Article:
I did not enjoy this race.
Any race report which begins with the above statement usually means lots of complaints and whinging about the event. I can’t fault the event, the route or anything else. I simply had a bad day.
Anyone who has ever ran a Hardmoors event will be aware why they are called ‘Hard’moors. They are not easy events, nor are they designed to be. The North York Moors is not flat and each event in the series comes with bonus miles to give you more value for your money, or so Race Director Jon Steele says. I could have done without the bonus miles at this event. On second thoughts, the bonus miles weren’t too bad. It was the main event I struggled with.
Starting at Chop Gate Village Hall on a glorious sunny day I wasn’t sure how the day was going to go. I have been struggling recently with a series of ‘niggles’. Nothing that quite constitutes an actual injury, just niggles. Right knee, left hip, right ankle, one of them always seems to want to give me some discomfort. Joining me today was my friend and former Strider Bill Ford. Bill has been struggling with an actual hip injury and had dropped down from the full marathon distance to the half to see how the day went. We were never planning on running this event together, and I, expecting to be somewhat quicker than Bill took his car key off him so that I could collect our bags from it at the finish. Joining us on the start line were fellow Strider Jane Dowsett, who was also struggling with and injury, and Durham Mum on the Run Yvonne Collingham. Shortly after 10am we were off.
The start of this race is the hardest start of any race that I have ever taken part in. A 30-meter sprint to a stile (I just walked because of the queue to get over it) and then a 700-foot climb up hill (Approximate Figures from Strava) for the first 1.2 miles. I felt good during this climb and although my heart was pounding I was maintaining a good stride walking up the hill.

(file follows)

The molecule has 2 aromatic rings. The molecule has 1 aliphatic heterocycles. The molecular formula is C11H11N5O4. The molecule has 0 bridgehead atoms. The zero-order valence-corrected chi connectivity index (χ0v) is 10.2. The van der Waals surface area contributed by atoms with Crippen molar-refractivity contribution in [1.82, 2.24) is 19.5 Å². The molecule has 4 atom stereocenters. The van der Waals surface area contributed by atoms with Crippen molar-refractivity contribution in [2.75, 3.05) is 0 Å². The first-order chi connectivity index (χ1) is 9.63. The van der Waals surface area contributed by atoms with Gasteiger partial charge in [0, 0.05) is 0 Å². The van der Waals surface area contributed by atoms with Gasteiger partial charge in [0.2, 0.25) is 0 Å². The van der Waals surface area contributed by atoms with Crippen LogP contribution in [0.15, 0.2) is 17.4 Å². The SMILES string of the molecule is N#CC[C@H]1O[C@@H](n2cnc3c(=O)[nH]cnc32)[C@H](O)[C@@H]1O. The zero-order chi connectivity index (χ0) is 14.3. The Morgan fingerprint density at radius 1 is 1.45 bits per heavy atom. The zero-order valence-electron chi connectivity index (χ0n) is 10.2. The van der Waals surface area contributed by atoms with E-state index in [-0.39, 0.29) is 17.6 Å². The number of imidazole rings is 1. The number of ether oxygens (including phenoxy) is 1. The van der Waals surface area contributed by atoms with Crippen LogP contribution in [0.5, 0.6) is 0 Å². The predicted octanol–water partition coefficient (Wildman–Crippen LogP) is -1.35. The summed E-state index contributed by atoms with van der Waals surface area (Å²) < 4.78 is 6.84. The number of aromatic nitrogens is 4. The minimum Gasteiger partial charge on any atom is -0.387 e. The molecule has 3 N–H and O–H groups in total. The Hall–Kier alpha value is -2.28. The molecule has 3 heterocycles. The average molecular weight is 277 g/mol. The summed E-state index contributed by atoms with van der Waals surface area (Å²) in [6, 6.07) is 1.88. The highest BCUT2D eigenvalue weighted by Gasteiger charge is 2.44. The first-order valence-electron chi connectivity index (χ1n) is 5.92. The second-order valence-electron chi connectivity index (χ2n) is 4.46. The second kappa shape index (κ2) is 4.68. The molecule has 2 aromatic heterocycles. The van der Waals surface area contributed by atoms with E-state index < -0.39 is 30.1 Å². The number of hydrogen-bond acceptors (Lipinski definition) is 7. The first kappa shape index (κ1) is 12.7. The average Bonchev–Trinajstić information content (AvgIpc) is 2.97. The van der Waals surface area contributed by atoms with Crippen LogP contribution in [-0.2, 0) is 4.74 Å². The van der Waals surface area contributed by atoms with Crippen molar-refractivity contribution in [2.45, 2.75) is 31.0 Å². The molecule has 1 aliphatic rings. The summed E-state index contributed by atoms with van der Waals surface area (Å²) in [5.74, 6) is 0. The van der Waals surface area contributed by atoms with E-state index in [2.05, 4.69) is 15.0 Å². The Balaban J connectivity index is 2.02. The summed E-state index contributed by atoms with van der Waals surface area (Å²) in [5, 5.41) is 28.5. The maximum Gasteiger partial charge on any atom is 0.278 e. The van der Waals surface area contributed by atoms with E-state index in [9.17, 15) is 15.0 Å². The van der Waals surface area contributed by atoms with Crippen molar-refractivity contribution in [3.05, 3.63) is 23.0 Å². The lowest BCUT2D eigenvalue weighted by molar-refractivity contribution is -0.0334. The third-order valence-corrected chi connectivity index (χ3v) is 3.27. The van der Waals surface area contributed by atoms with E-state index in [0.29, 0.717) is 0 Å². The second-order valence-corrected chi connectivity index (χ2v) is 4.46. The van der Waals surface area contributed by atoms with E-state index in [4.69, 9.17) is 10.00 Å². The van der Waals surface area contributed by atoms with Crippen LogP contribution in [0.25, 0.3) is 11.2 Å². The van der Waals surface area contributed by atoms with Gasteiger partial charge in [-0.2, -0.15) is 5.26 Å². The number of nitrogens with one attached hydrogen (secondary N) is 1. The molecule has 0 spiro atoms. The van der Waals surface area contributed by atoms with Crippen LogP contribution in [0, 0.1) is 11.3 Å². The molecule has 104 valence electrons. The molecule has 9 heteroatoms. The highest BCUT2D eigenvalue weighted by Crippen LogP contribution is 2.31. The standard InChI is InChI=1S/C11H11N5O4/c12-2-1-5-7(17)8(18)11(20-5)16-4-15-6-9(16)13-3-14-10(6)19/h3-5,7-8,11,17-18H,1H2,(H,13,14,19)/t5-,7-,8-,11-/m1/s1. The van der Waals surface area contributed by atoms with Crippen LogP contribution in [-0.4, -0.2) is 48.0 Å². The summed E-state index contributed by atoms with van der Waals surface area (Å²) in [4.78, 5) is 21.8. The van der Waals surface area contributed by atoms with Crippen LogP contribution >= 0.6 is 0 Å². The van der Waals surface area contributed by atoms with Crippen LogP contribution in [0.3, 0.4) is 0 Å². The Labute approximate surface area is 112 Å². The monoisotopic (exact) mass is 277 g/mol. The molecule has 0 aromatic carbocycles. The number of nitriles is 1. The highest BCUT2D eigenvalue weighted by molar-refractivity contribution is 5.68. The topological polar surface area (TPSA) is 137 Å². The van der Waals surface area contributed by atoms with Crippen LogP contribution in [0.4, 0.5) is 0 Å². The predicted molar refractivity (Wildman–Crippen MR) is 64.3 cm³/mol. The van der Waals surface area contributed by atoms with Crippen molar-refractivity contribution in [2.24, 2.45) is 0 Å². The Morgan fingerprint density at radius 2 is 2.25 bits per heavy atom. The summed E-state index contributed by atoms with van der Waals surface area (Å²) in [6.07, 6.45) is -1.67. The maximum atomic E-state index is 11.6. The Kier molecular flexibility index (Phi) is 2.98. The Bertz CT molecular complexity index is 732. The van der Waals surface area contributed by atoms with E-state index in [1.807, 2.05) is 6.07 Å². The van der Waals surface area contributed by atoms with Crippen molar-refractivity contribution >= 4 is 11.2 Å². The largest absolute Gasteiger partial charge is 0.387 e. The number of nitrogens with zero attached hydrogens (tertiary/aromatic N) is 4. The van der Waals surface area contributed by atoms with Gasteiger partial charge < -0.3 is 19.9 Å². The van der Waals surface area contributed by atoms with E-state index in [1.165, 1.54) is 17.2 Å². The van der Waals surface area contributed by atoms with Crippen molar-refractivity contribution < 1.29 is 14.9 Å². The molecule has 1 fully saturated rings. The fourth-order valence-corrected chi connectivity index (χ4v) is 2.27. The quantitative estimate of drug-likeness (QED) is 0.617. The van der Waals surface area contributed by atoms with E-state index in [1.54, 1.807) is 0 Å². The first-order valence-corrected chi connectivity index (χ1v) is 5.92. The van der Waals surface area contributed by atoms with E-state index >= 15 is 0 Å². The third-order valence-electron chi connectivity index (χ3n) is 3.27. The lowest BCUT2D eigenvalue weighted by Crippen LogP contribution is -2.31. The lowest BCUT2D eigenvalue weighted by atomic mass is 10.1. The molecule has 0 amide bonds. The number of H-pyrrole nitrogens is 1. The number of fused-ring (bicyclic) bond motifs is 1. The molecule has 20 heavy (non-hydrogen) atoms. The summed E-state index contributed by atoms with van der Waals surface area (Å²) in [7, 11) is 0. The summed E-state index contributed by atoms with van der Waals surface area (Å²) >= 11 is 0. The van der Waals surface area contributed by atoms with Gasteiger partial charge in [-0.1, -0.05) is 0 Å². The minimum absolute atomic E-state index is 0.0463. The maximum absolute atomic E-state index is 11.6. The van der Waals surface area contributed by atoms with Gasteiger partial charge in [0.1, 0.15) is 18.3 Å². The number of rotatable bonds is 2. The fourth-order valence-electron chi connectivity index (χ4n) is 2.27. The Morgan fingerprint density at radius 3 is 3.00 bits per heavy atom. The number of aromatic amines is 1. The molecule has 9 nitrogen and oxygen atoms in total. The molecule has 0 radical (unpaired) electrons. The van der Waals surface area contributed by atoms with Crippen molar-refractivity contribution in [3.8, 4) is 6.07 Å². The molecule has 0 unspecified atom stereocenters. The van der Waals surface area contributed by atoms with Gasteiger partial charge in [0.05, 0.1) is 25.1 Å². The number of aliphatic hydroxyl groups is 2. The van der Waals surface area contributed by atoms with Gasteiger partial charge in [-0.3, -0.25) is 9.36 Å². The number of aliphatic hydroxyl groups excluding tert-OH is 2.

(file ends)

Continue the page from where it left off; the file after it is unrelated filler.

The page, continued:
Once at the top you begin a steady and enjoyable run downhill (mostly) to the Checkpoint at Scugdale which is around 6 miles in. This was probably the most consistent running I did all day. I found myself overtaking people on this stretch, and whilst maintaining a consistent pace began speaking with a group from Glossopdale Harriers who had travelled up from the Peak District to run this event as a group. I was set to pass, then be passed over and over by this group throughout the day.
Leaving the Checkpoint I started ascending Carlton Bank, before entering the woods. I probably should have been running, however a mouth full of Jaffa Cakes picked up at the Checkpoint prevented that, and by the time I’d successfully devoured them it was too late to run. Up the Steps in the wood, out of the wood and up, up up. Some running did occur on the top before the first of the technical descents.
For those of you who aren’t familiar with what a technical descent is let me summarise; lots of uneven rocks / stones forming a path / steps down the hill. Steep downhill running isn’t my strong point to begin with. Throw in uneven ground and steps and, well, you get the idea. The fast guys seem to simply grace over terrain like this, not worrying about turning an ankle or going over. Me, I’m 15 plus stone, not exactly in the best of shape, being light on my feet is not a feature I possess.
A cautious steady stumble had begun to the bottom and into Lordstones. Descents such as these really take it out of your knees and quads, at least they do mine. I was feeling the climbs in my legs and still faced the ‘Three Sisters’. I had my water bottle refilled at the bottom. I’m not sure if it was an official checkpoint or just a nice lady with a jug of water.
Once again on ‘runnable’ ground I proceeded to run to the bottom of the first of the ‘Three Sisters’ Cringle Moor. Running is a term I use loosely as my legs simply weren’t loving life. Jogging, perhaps? More likely just shuffling.